Let me preface my comments by saying that for many runners – runners of all ages – there needs to be a build up of the long run to a level that they will maintain for months. This post pertains to that long run, not the preceding long runs where the athlete is building their volume.
I firmly believe that to fully develop the aerobic system you have to run a weekly long run. And that run should not be slow. Doesn’t have to be a “race from the gun” type long run (though I’ve done my fair share of those) but at the least it should be a progression of running that takes the athlete through faster paces as the run progresses. Or, say you’re running 17 miles. You run the first six really easy, then the next four still talking, then you run five at a pace where you could talk but you probably aren’t talking, and then you squeeze it down just a bit more for those final two miles.
That said, when you do a hard long run, you should be able to say, “I could have run one, two or even three miles longer at that pace. Those extra miles would have been really hard – maybe even felt like a race – but I could have done it.”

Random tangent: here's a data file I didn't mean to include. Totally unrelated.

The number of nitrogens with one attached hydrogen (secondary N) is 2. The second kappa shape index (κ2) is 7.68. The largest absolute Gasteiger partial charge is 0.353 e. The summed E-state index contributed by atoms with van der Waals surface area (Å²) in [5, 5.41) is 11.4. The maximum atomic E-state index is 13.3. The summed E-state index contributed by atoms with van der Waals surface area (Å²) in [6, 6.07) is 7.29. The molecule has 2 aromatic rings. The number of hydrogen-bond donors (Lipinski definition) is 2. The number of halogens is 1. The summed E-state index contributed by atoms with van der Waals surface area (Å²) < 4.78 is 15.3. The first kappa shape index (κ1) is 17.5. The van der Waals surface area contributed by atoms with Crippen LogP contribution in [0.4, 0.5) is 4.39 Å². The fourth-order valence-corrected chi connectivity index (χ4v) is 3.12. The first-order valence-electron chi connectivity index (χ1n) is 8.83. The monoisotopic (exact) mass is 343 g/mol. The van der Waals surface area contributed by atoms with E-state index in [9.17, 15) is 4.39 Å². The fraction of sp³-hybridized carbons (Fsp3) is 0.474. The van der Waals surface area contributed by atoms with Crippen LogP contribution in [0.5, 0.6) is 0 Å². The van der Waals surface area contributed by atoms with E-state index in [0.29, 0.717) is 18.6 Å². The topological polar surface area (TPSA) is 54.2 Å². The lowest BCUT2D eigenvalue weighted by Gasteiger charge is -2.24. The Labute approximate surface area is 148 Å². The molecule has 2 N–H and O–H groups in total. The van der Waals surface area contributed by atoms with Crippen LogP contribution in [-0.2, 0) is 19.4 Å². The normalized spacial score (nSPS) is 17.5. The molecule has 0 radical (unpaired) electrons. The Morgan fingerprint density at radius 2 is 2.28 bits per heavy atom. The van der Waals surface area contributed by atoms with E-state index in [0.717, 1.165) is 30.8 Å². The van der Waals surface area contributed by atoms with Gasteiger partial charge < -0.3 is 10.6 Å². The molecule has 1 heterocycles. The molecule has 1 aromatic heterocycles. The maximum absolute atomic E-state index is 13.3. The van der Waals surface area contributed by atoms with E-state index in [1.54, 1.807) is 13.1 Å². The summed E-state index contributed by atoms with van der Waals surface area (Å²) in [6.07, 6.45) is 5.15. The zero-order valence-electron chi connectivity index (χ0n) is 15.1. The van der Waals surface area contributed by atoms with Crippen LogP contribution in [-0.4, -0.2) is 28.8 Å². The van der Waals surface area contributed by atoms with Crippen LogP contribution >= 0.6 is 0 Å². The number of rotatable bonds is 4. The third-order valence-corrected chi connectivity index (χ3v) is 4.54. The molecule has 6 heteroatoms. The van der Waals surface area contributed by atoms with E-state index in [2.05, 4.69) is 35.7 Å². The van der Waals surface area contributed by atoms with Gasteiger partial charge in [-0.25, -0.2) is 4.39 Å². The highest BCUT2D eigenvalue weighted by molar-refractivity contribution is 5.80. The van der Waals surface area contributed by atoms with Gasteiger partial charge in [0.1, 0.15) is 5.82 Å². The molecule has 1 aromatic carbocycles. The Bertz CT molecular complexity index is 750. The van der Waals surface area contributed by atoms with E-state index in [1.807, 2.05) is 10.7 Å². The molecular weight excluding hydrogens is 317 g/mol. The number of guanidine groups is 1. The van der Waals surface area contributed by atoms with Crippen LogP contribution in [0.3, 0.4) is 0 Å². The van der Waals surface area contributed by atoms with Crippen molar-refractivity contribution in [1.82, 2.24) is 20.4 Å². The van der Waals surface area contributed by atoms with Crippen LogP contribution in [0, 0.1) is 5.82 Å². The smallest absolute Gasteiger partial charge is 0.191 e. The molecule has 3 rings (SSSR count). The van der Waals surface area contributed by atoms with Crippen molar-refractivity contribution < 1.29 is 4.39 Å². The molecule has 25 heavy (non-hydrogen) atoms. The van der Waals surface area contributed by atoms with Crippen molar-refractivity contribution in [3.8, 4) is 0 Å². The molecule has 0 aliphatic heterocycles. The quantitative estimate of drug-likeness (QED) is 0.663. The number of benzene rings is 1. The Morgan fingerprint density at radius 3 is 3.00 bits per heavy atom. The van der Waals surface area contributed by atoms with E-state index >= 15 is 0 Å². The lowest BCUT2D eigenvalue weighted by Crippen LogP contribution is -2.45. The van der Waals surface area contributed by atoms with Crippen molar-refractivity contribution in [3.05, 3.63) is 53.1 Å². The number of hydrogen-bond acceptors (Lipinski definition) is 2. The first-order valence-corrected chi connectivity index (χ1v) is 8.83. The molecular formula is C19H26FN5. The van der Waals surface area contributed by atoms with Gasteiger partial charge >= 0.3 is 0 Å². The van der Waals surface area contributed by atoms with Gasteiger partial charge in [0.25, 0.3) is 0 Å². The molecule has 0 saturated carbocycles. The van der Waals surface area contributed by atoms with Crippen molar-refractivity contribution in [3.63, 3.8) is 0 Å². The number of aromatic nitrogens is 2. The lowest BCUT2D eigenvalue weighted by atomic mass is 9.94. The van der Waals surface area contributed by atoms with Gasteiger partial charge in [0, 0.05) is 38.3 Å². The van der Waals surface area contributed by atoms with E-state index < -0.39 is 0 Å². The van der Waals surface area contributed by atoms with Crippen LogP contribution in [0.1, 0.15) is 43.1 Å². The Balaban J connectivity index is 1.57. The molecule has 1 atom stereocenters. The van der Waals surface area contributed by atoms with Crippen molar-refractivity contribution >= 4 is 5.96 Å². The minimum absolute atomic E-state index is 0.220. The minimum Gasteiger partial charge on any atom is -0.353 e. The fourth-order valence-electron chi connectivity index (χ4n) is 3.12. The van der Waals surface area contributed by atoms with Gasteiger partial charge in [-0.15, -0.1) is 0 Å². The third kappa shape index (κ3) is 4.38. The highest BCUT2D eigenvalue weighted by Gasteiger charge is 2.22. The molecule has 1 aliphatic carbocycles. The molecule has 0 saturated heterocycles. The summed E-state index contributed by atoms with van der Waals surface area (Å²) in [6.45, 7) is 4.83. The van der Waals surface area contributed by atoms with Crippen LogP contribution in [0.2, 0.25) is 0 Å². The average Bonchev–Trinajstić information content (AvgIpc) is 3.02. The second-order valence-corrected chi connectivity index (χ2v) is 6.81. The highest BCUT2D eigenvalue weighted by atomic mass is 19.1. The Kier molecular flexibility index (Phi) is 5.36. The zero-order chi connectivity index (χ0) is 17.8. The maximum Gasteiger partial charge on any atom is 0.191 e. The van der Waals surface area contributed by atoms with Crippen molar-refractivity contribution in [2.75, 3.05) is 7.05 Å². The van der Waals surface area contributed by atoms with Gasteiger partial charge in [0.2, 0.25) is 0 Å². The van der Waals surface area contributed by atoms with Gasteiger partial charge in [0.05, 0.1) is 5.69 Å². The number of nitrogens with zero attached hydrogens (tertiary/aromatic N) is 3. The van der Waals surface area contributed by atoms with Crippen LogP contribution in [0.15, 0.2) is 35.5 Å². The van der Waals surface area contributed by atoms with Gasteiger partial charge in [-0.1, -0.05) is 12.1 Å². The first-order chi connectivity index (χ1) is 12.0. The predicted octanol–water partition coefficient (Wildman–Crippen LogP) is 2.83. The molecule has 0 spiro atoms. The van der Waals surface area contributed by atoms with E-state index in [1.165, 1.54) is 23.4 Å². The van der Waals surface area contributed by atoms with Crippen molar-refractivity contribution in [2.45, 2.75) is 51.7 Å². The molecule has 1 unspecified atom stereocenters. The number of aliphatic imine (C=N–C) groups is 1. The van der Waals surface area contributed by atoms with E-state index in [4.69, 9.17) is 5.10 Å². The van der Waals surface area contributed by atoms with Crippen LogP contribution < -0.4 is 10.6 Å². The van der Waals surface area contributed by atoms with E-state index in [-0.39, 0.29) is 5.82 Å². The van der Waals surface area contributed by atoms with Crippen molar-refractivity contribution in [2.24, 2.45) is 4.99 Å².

Don’t finish a hard long run fully spent. A solid long run takes many athletes longer to recovery from than threshold workouts or some track workouts. If you follow the Sunday long run then Tuesday workout schedule you may not be recovered for Tuesday if you crushed Sunday.
Final thought. Be patient with your development on long runs. Good athletes who are running fast times may not be able to run great long runs. Eventually the long runs will get faster, but if you’re not at a level where you can run your long runs very fast, don’t worry…just be able to say “I could have run one, two or even two miles farther at that pace.”
Run your long runs hard, but run them controlled.